Francis Drake

Sir Francis Drake was one of the earliest English privateers. His became a legendary hero to the English, participating in feats such seizing Spanish treasure while protecting colonies, circumnavigating the globe, and protecting the British Isles from the threat of Spanish invasion. To the Spaniards, he was a ruthless pirate, whom they referred to as El Draque, meaning “The Dragon.” His continuous plundering of their towns and ships earned their lasting hatred.

Drake was born around 1540 to a devoted Protestant family in England – a religious background that led to his lifelong hatred of Catholic Spain. At an early age, he became an apprentice on a cargo barque, which sailed across the English channel to trade with the French. When the master died, he left the barque to Drake.

At the age of 23, Drake made his first voyage to America in a fleet belonging to his cousin, Sir John Hawkins. Later, in 1568, he was again present with Hawkins when their fleet was attacked and defeated by Spanish ships at San Juan de Ulúa in Mexico. Both Drake and Hawkins managed to survive the battle and escape, and vowed revenge on Spain.

Drake spent the early 1570s in the Caribbean, raiding Spanish towns and capturing treasure galleons. His biggest coup was the 1572 capture of Nombre de Dios, the town in Panama where the Spanish treasure fleet was loaded with silver and gold from Peru. He remained in the area for a year raiding local shipping. In 1573, he carried out his next great conquest – an attack on the Spanish Silver Train, a mule train which carried wealth from the Pacific overland to Nombre de Dios.

In 1577, the Queen sent Drake to plunder the Pacific coastline of the New World. After rounding the tip of South America in his ship Golden Hind, he made his way up the coast of Chile and Peru, raiding ports along the way. While the Spaniards were used to English privateering attacks on their colonies, a privateer in the Pacific was unheard of, so the towns there were unprepared for Drake’s attacks.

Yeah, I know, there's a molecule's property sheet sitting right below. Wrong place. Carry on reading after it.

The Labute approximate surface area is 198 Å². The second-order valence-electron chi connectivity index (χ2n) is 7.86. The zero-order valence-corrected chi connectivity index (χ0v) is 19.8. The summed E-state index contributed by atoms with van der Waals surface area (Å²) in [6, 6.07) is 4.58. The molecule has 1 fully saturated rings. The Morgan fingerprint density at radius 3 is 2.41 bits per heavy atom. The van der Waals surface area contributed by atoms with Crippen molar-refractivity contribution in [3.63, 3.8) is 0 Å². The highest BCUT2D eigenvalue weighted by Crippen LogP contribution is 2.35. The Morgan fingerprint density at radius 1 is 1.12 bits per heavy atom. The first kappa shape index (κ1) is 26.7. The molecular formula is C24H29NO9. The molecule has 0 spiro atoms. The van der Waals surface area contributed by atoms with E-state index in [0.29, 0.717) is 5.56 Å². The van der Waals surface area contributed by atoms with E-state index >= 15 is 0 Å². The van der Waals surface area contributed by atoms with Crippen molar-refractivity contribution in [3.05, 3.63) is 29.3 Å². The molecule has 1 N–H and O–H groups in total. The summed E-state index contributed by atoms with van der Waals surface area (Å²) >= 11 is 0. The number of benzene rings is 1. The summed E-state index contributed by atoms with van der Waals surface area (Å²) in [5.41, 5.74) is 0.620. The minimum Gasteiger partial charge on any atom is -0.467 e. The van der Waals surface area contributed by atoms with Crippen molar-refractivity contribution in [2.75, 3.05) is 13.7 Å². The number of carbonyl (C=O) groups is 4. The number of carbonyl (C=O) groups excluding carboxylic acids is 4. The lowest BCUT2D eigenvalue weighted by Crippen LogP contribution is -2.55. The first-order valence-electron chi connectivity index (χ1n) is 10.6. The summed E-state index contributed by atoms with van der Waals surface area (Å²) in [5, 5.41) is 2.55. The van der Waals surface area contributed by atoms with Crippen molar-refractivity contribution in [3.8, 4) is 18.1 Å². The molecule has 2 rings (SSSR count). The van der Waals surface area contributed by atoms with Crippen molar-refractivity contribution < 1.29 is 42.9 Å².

Near Lima, Drake captured the ship Nuestra Señora de la Concepción, nicknamed the Cacafuego by its crew – literally, “fire-shitter”. This was a treasure galleon sailing north to Panama. After a short battle, the ship surrendered, and Drake’s crew seized silver, gold, jewels, and coins — the most profitable prize Drake would ever capture. In fact, the English crown’s share of the spoils dwarfed the rest of its income for the year.

Following this capture, Drake took sailed the Golden Hind north and explored the coast of California, then sailed west across the Pacific. After a stop in Indonesia, he rounded Africa and returned to England in 1580, becoming the first Englishman and non-Spanish captain to circumnavigate the Earth. He was knighted by the Queen, and remained in England for several years engaged in politics.

Despite his work for England, Drake prioritized self-enrichment over strategic goals. In 1588, the Spanish Armada threatened to invade England, and he was given vice-admiralty over the fleet that pursued it through the English Channel. Drake was tasked with leading the rest of the fleet through the fog with a lantern on his ship. But when he saw a chance to capture the Rosario, a ship carrying the payroll for Spanish soldiers, he extinguished the lantern to close in for the capture, creating confusion and delays within his fleet.

Drake’s last expedition was in 1595, in which he sailed unsuccessfully against several Spanish ports in the Caribbean. After the failed attack on San Juan in Puerto Rico, Drake contracted dysentery and died in early 1596. He was buried at sea in a lead coffin, which has never been found.